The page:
Then there were at least two dissenters (my wife one of them) giggling at how ridiculous it was that everyone was acting and looking so — tribal! — in an otherwise science fiction setting. The lip-plated, green-suited River Tribe elder got a few giggles, as did the observation that most of the ceremonial robes T’challa wore were sherwanis and kurtas to our eyes.
In terms of world-building Wakanda resides in an uncanny valley. It might be easy to see how it is peak Afro-futurism; a fictional projection of a corner of Africa sans the lingering devastation that colonialism/ imperialism and slavery brought on. That’s not a stretch by itself — what my friends found difficult were the sci-fi elements it was fused with.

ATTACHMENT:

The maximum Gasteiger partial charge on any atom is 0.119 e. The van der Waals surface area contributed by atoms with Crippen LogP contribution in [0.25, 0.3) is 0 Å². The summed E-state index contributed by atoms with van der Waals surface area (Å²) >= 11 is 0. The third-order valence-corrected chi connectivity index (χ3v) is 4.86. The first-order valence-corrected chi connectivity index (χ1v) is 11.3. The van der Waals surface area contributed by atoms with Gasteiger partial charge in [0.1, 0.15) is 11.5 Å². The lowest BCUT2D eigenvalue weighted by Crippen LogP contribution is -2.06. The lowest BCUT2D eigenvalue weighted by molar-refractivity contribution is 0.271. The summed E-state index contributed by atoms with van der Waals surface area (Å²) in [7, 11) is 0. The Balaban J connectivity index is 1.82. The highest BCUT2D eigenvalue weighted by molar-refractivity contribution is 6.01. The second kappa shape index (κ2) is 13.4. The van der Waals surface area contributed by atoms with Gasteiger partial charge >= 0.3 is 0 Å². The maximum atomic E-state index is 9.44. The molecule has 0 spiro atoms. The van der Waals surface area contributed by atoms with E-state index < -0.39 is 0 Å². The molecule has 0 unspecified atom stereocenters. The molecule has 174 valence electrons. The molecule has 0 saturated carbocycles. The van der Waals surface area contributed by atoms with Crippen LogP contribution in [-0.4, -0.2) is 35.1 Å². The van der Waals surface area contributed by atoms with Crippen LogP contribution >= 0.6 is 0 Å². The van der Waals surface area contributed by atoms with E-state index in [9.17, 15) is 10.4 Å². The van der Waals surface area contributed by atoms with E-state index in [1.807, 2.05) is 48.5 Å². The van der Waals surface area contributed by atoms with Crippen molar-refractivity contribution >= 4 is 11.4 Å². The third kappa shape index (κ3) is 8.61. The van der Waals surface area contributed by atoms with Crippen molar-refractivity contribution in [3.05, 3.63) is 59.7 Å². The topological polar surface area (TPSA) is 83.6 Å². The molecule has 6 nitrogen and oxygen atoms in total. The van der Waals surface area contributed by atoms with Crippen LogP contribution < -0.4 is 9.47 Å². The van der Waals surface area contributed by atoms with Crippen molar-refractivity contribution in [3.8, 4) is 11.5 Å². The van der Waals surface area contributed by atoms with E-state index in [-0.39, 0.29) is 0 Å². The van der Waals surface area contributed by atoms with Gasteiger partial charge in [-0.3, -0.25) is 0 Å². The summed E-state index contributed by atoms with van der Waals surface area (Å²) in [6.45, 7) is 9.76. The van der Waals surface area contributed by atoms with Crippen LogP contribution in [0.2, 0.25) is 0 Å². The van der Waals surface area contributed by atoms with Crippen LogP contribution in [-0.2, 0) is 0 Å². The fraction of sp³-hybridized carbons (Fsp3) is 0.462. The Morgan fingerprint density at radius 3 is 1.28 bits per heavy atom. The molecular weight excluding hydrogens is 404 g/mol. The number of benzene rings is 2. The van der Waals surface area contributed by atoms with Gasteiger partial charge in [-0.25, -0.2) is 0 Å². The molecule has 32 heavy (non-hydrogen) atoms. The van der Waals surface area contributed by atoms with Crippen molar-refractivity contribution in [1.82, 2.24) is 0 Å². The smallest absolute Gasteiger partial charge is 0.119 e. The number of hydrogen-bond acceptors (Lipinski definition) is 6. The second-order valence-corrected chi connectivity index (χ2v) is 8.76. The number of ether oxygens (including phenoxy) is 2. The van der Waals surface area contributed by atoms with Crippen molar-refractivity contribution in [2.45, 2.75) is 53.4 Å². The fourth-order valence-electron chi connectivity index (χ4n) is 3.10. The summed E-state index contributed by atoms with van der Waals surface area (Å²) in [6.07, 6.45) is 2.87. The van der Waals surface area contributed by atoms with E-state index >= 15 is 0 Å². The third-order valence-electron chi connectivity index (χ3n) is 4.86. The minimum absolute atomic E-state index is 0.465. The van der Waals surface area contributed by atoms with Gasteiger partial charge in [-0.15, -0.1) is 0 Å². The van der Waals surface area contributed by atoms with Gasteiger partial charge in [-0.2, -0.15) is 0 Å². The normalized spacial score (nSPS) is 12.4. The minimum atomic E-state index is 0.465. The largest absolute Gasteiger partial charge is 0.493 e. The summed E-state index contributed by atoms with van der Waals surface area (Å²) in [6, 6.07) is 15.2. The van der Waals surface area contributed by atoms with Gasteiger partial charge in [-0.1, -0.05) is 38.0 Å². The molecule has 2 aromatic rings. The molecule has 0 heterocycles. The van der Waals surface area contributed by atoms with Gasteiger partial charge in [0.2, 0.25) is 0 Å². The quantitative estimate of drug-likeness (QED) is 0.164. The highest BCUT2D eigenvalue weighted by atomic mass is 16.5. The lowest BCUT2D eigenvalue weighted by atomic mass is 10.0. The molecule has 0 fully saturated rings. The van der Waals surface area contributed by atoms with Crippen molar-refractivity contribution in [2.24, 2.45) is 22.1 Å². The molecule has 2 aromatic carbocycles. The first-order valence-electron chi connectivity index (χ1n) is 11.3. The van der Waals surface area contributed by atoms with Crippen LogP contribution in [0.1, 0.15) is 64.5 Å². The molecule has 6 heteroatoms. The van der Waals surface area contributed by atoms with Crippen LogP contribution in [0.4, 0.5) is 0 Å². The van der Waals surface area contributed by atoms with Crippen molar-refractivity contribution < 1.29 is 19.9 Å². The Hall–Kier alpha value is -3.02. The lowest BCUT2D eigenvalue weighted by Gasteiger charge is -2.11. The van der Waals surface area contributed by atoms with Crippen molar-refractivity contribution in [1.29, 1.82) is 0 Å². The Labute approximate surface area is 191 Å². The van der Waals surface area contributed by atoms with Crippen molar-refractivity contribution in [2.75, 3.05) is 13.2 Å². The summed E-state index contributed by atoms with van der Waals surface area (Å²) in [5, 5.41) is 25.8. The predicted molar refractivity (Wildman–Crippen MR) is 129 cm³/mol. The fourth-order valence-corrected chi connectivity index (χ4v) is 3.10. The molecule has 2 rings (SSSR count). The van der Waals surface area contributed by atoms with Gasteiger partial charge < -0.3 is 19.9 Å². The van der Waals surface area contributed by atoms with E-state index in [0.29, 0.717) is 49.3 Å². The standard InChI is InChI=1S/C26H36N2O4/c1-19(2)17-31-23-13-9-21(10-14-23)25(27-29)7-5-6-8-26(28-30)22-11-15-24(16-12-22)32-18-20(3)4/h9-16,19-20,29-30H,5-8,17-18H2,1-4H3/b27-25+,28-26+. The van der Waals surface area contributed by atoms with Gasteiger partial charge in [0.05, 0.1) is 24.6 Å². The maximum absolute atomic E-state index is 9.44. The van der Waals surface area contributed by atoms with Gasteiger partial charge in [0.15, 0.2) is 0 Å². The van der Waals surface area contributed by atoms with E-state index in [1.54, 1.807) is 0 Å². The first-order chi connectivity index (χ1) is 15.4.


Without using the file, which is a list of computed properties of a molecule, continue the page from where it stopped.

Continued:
My wife found it discordant to have a very tribal, colorful, coronation scene by a waterfall happen a hot minute before the hero gets kitted out like James Bond in a Star Trek lab, and flies away into a faux-Vegas casino in Busan, Korea. How can a guy dressed in furs and whooping like a Gorilla use his Luddite weapons to fight a sonic spear wielding “rebel” faction leader? “What is this I am watching?” she wondered aloud. (She ended up on “‘The last hour of the movie redeemed it”. The giggles went away once the antagonist revealed his motivation)
This to me is classic high-fantasy world-building. Wakanda does not simply exist but comes alive, and it is jarring because it is so rooted in reality and the familiar but is so very odd.
Marvel have attempted this once before — with Asgard — but Asgard was easy to digest (by design) as an “else-place out in the stars”. It left you with an impression of golden glowing fuzziness that never felt — or wanted to feel — real. Asgard was Marvel playing it safe and explaining away gods and magic with fake science. Wakanda is the next step. It is wondrous and sci-fi, yes; but more importantly it messy, human, feudal, and complex.